4. Nationalization, expropriation or requisitioning shall be based on grounds or reasons of public utility, security or the national interest which are recognized as overriding purely individual or private interests, both domestic and foreign. In such cases the owner shall be paid appropriate compensation, in accordance with the rules in force in the State taking such measures in the exercise of its sovereignty and in accordance with international law. In any case where the question of compensation gives rise to a controversy, the national jurisdiction of the State taking such measures shall be exhausted. However, upon agreement by sovereign States and other parties concerned, settlement of the dispute should be made through arbitration or international adjudication.

5. The free and beneficial exercise of the sovereignty of peoples and nations over their natural resources must be furthered by the mutual respect of States based on their sovereign equality.

6. International co-operation for the economic development of developing countries, whether in the form of public or private capital investments, exchange of goods and services, technical assistance, or exchange of scientific information, shall be such as to further their independent national development and shall be based upon respect for their sovereignty over their natural wealth and resources.

7. Violation of the rights of peoples and nations to sovereignty over their natural wealth and resources is contrary to the spirit and principles of the Charter of the United Nations and hinders the development of international co-operation and the maintenance of peace.

8. Foreign investment agreements freely entered into by or between sovereign States shall be observed in good faith; States and international organizations shall strictly and conscientiously respect the sovereignty of peoples and nations over their natural wealth and resources in accordance with the Charter and the principles set forth in the present resolution.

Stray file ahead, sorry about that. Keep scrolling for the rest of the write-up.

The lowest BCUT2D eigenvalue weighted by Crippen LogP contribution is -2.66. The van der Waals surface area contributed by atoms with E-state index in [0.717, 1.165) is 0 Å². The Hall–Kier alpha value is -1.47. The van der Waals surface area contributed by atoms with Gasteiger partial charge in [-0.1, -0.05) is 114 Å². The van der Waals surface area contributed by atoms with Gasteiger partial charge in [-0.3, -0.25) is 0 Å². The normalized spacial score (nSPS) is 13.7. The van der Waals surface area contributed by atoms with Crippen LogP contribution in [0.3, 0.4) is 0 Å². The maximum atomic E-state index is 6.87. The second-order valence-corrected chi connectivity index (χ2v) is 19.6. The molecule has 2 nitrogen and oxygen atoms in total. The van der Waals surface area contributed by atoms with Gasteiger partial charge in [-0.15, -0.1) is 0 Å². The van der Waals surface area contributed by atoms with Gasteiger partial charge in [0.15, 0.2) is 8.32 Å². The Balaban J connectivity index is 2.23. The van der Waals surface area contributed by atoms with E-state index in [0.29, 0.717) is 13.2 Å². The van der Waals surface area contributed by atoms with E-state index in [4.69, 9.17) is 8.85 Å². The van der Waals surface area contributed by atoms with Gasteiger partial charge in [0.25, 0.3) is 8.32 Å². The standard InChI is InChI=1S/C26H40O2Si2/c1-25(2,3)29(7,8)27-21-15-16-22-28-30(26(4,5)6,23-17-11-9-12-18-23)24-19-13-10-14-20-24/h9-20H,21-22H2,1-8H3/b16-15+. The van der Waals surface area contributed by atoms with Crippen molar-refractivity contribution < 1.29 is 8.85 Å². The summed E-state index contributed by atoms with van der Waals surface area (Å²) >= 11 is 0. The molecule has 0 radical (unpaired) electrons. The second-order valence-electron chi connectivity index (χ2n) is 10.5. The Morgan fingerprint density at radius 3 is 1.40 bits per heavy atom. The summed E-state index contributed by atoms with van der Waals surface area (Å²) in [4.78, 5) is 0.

Hon S Kasukuwere (M.P)
Minister of Youth, Indigenisation and Empowerment

Entrepreneurs must embrace partnerships with foreign companies as such synergies will help local businesses to grow.

YOUTH Development, Indigenisation and Empowerment Minister Saviour Kasukuwere has urged entrepreneurs to embrace partnerships with foreign companies as such synergies will help local businesses to grow.
Speaking during the launch of Acc Tech Zimbabwe in Harare last week, Minister Kasukuwere said Government supports strategic alliances between foreign and local companies as long as such ventures adhered to the country’s laws. Acc Tech Zimbabwe, which specialises in providing accounting and financial advisory services, was launched after its original company, Dawn Advisory Services, clinched a franchise deal with Acc Tech International.
                       YOUTH Development, Indigenisation and Empowerment Minister Saviour Kasukuwere
Minister Kasukuwere said the alliance between the two companies would help enhance competition and improve the finance services sector in the country. The minister said provision of proficient accounting services would aid the country’s endeavour to achieve economic growth.
“The coming in of Acc Tech into the country will help our businesses to manage their accounting and payroll systems. In general, it will help to improve how we do business in Zimbabwe and help in our endeavour to achieve economic growth. This year our economy is forecast to grow by at least 12 percent and provision of such efficient accounting services will aid this growth,” he said.
The minister said his ministry supports partnerships between locals and foreigners contrary to the view perpetrated by the Western media that Zimbabwe is hostile to foreign investment.
“Foreign investors are very welcome in this country. There has been a lot of talk contrary to this but what we want to assure you is that once there is a partnership that is in place, the ministry will be with you.
“We want win-win solutions so that both the locals and foreigners do benefit from the businesses.
There are a lot of opportunities for investment in this country, especially in the mining and agriculture sector, and I want to urge the youth to identify partners and take advantage of these opportunities.
“Once you have made such an arrangement it will be easy to get support from my ministry,” he said.
Speaking during the same occasion, Acc Tech International CEO Mr Morne Swanepoel said the official coming of the company into Zimbabwe would make it easier for enterprises to manage their businesses.